In the beginning the boy was 5, and his executive input on our canoe trips was pretty much limited to "Don't bump rocks" and "Let's eat" and "Hey Dad, stop snoring!"

Lacking size and skills to haul and paddle, Mark was a passenger, an observer. His young eye was sharp and, not yet having learned how to overlook things, he showed me unsuspected sights as we drifted and camped along the Rappahannock, Potomac, Shenandoah, Cacapon, Monocacy and half a dozen other half-wild rivers. He pointed them out left and right while standing in the bow like some Hudson's Bay Co. captain commanding his voyageur.

A frog eye-deep in frog-green watercress. Tiny wood ducklings hiding underwater while their mother watched from an overhanging limb, shifting nervously from one foot to the other. Otters and ospreys where neither was supposed to be, and other unlikely announcements. One morning as we paddled the upper Rappahannock he sang out about a two-headed cow. From then on I was wary of challenging his identifications, because just as I finished explaining about perspective and overlapping images, there she was, swaying in agony and exhaustion at the edge of a wood, half-delivered of a calf that had died after its left foreleg had gone wrong.

The other lesson I learned that sweltering summer day was the futility of trying to kid the kid about what was what. While we stood around feeling sorry for the huge helpless animal, the friend who was canoeing with us went off to find the farmer. He wasn't around, but somebody promised to pass the word, and we prepared to push on.

"Someone will come and take care of her," I told the boy. But the calf was starting to bloat, and the cow's eyes were rolling and she was down on her knees, groaning softly.

Mark's eyes started to roll, too, not believing we could actually abandon her, and so of course we couldn't. At length, in a muddy muckle of blood, toil, fears and sweat, we freed the beast of her burden and ourselves of the shame of denying the oneness of all creatures great and small.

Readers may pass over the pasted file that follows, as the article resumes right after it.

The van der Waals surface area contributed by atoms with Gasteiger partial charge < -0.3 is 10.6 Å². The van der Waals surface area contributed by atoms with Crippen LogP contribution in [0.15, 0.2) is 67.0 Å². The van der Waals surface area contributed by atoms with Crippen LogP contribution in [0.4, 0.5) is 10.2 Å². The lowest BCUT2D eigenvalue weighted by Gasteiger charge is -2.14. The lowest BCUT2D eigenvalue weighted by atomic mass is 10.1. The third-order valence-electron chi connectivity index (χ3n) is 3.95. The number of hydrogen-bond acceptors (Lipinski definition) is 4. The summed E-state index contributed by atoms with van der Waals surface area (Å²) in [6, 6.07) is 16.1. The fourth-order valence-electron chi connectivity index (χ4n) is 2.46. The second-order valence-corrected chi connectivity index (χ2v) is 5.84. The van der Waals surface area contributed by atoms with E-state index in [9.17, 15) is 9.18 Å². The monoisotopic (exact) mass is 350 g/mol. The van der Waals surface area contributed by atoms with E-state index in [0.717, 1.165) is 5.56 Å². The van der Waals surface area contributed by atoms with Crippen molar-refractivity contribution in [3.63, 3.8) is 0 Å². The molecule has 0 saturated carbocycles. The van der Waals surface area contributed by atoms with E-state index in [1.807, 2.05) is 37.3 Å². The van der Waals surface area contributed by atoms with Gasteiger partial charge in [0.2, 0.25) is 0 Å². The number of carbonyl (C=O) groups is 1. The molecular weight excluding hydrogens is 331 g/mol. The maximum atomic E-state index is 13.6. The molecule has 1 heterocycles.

You cannot step into the same stream twice, as the man said, and each of our trips over the following decade has been very different, even those that have covered familiar stretches of favorite rivers. Floods undermine banks and change the channels, unknowing boaters pry away the rocks of ancient Indian fish weirs, tree roots split boulders and undo their own footholds, a cabin looms above a backwater we had come to regard as reserved for the otters and us.

But the pace of these changes is glacial compared to what's been going on inboard. After progressing from passenger to paddler the boy began to demand his turn in the stern, where he could tyrannize me for a change; mutiny was avoided by enlarging the fleet so he could have his own boat. Where once he followed my lead through rapids and shallows he now goes his own way; and often I find myself awash or aground as Mark sails merrily on. Too many items of food and gear turned up missing too many times, so he has taken over the planning and packing, and supervises the shopping.